Father [FDR] started it.
"Of course," he remarked, with a sly sort of assurance, "of course, after the war, one of the preconditions of any lasting peace will have to be the greatest possible freedom of trade."
He paused. The P.M.'s [Churchill's] head was lowered; he was watching Father steadily, from under one eyebrow.
"No artificial barriers," Father pursued. "As few favored economic agreements as possible. Opportunities for expansion. Markets open for healthy competition." His eye wandered innocently around the room.
Churchill shifted in his armchair. "The British Empire trade agreements," he began heavily, "are--"
Father broke in. "Yes. Those Empire trade agreements are a case in point. It's because of them that the people of India and Africa, of all the colonial Near East and Far East, are still as backward as they are."
Churchill's neck reddened and he crouched forward. "Mr. President, England does not propose for a moment to lose its favored position among the British Do-minions. The trade that has made England great shall continue, and under conditions prescribed by England's ministers."
"You see," said Father slowly, "it is along in here somewhere that there is likely to be some disagreement between you, Winston, and me.
"I am firmly of the belief that if we are to arrive at a stable peace it must involve the development of backward countries. Backward peoples. How can this be done? It can't be done, obviously, by eighteenth-century methods. Now-"
"Who's talking eighteenth-century methods?"
"Whichever of your ministers recommends a policy which takes wealth in raw materials out of a colonial country, but which returns nothing to the people of that country in consideration. Twentieth-century methods involve bringing industry to these colonies. Twentieth-century methods include increasing the wealth of a people by increasing their standard of living, by educating them, by bringing them sanitation-by making sure that they get a return for the raw wealth of their community."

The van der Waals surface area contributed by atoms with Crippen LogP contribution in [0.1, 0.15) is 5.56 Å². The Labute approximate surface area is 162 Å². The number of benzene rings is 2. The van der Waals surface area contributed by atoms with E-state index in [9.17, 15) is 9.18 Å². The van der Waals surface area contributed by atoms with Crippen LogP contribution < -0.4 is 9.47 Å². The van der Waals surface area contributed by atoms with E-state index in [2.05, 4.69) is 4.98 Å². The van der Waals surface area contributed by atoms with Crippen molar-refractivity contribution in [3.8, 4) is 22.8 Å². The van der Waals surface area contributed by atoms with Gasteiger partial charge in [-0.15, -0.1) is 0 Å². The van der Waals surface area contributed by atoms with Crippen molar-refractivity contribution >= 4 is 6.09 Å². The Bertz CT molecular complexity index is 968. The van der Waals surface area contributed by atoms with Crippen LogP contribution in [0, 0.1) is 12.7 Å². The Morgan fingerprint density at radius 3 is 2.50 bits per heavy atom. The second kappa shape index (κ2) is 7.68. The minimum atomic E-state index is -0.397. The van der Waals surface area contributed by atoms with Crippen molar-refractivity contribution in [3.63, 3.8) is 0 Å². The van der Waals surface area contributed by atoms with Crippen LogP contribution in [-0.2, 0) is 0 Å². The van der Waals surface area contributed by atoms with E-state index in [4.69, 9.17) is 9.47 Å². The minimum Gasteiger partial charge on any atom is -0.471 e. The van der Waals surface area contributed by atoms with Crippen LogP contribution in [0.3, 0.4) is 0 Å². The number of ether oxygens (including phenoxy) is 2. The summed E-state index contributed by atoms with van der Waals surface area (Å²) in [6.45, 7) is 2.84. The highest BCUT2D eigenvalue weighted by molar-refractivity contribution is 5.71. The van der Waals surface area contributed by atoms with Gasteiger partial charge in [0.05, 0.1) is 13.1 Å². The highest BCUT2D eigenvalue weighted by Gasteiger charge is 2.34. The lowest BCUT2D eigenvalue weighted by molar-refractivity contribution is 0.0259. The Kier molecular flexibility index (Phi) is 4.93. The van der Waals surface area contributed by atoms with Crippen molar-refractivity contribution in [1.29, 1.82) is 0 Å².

Around the room, all of us were leaning forward attentively. [Harry] Hopkins [a major FDR adviser] was grinning. Commander [C. R.] Thompson, Churchill's aide, was looking glum and alarmed. The P.M. himself was beginning to look apoplectic.
"You mentioned India," he growled.
"Yes. I can't believe that we can fight a war against fascist slavery, and at the same time not work to free people all over the world from a backward colonial policy"
"What about the Philippines?"
"I'm glad you mentioned them. They get their independence, you know, in 1946. And they've gotten modern sanitation, modern education; their rate of illiteracy has gone steadily down
"There can be no tampering with the Empire's economic agreements."
"They're artificial ..."
"They're the foundation of our greatness."
"The peace," said Father firmly, "cannot include any continued despotism. The structure of the peace demands and will get equality of peoples. Equality of peoples involves the utmost freedom of competitive trade. . ."
It was after two in the morning when finally the British party said their good nights. I helped Father into his cabin, and sat down to smoke a last cigarette with him.
Father grunted. "A real old Tory, isn't he? A real old Tory, of the old school."
"I thought for a minute he was going to bust, Pop."
"Oh," he smiled, "I'll be able to work with him. Don't worry about that. We'll get along famously."
"So long as you keep off the subject of India."
"Mmm, I don't know. I think we'll even talk some more about India, before we're through. And Burma. And Java. And Indo-China. And Indonesia. And all the African colonies. And Egypt and Palestine. We'll talk about 'em all."
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